Christopher Columbus and the New World HTML version

The Home In Genoa
It is often hard to know how far back we should go in the ancestry of a man whose life
and character we are trying to reconstruct. The life that is in him is not his own, but is
mysteriously transmitted through the life of his parents; to the common stock of his
family, flesh of their flesh, bone of their bone, character of their character, he has but
added his own personality. However far back we go in his ancestry, there is something of
him to be traced, could we but trace it; and although it soon becomes so widely scattered
that no separate fraction of it seems to be recognisable, we know that, generations back,
we may come upon some sympathetic fact, some reservoir of the essence that was him, in
which we can find the source of many of his actions, and the clue, perhaps, to his
In the case of Columbus we are spared this dilemma. The past is reticent enough about
the man himself; and about his ancestors it is almost silent. We know that he had a father
and grandfather, as all grandsons of Adam have had; but we can be certain of very little
more than that. He came of a race of Italian yeomen inhabiting the Apennine valleys; and
in the vale of Fontanabuona, that runs up into the hills behind Genoa, the two streams of
family from which he sprang were united. His father from one hamlet, his mother from
another; the towering hills behind, the Mediterranean shining in front; love and marriage
in the valley; and a little boy to come of it whose doings were to shake the world.
His family tree begins for us with his grandfather, Giovanni Colombo of Terra-Rossa,
one of the hamlets in the valley—concerning whom many human facts may be inferred,
but only three are certainly known; that he lived, begot children, and died. Lived, first at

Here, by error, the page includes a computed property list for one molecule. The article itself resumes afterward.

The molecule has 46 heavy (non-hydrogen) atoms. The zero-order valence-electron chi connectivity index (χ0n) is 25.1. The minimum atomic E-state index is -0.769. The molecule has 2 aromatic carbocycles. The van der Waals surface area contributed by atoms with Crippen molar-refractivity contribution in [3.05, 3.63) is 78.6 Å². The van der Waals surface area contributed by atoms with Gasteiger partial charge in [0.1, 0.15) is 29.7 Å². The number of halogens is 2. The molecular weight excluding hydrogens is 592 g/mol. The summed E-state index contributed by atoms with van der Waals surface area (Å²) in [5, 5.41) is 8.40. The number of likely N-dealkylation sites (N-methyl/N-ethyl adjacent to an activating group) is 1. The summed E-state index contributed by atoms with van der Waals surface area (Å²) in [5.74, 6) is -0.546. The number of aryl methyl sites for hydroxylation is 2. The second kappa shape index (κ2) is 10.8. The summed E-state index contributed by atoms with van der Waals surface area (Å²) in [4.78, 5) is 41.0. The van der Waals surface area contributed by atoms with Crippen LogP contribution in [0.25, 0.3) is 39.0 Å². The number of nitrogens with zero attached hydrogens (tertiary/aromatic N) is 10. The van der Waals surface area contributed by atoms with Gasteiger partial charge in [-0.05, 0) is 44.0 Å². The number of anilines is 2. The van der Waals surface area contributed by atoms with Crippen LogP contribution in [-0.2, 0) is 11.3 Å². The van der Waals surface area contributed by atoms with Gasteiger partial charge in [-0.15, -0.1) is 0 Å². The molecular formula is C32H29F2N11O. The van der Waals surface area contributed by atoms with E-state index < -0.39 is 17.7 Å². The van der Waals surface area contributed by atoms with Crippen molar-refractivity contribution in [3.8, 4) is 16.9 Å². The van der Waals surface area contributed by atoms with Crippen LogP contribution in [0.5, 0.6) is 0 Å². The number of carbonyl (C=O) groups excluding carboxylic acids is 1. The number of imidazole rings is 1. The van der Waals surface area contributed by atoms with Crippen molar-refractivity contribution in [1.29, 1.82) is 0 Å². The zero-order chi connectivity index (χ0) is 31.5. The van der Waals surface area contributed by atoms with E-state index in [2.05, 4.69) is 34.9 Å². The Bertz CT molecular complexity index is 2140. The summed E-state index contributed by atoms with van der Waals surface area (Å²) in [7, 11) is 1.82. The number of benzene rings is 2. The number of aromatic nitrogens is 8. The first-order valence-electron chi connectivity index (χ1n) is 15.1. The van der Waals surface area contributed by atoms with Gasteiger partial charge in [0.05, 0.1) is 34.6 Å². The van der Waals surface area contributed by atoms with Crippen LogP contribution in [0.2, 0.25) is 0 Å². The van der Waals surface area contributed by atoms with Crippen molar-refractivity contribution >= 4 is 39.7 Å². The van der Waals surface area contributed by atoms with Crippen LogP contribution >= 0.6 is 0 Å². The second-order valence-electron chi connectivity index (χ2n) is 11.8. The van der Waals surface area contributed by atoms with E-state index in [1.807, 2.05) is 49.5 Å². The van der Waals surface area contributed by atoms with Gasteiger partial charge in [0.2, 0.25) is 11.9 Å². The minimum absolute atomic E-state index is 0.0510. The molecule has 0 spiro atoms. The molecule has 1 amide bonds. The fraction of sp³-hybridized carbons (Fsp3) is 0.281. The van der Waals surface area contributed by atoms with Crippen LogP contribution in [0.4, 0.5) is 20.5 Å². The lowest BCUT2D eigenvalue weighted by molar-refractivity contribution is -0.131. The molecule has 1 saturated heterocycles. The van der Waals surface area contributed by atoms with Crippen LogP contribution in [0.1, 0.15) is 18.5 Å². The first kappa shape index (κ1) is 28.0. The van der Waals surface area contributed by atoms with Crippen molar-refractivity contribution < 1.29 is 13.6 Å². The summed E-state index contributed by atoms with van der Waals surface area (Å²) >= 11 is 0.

Terra Rossa, and afterwards upon the sea-shore at Quinto; begot children in number
three—Antonio, Battestina, and Domenico, the father of our Christopher; and died,
because one of the two facts in his history is that in the year 1444 he was not alive, being
referred to in a legal document as quondam, or, as we should say, "the late." Of his wife,
Christopher's grandmother, since she never bought or sold or witnessed anything
requiring the record of legal document, history speaks no word; although doubtless some
pleasant and picturesque old lady, or lady other than pleasant and picturesque, had place
in the experience or imagination of young Christopher. Of the pair, old Quondam
Giovanni alone survives the obliterating drift of generations, which the shores and brown
slopes of Quinto al Mare, where he sat in the sun and looked about him, have also
survived. Doubtless old Quondam could have told us many things about Domenico, and
his over-sanguine buyings and sellings; have perhaps told us something about
Christopher's environment, and cleared up our doubts concerning his first home; but he
does not. He will sit in the sun there at Quinto, and sip his wine, and say his Hail Marys,
and watch the sails of the feluccas leaning over the blue floor of the Mediterranean as
long as you please; but of information about son or family, not a word. He is content to
have survived, and triumphantly twinkles his two dates at us across the night of time.
1440, alive; 1444, not alive any longer: and so hail and farewell, Grandfather John.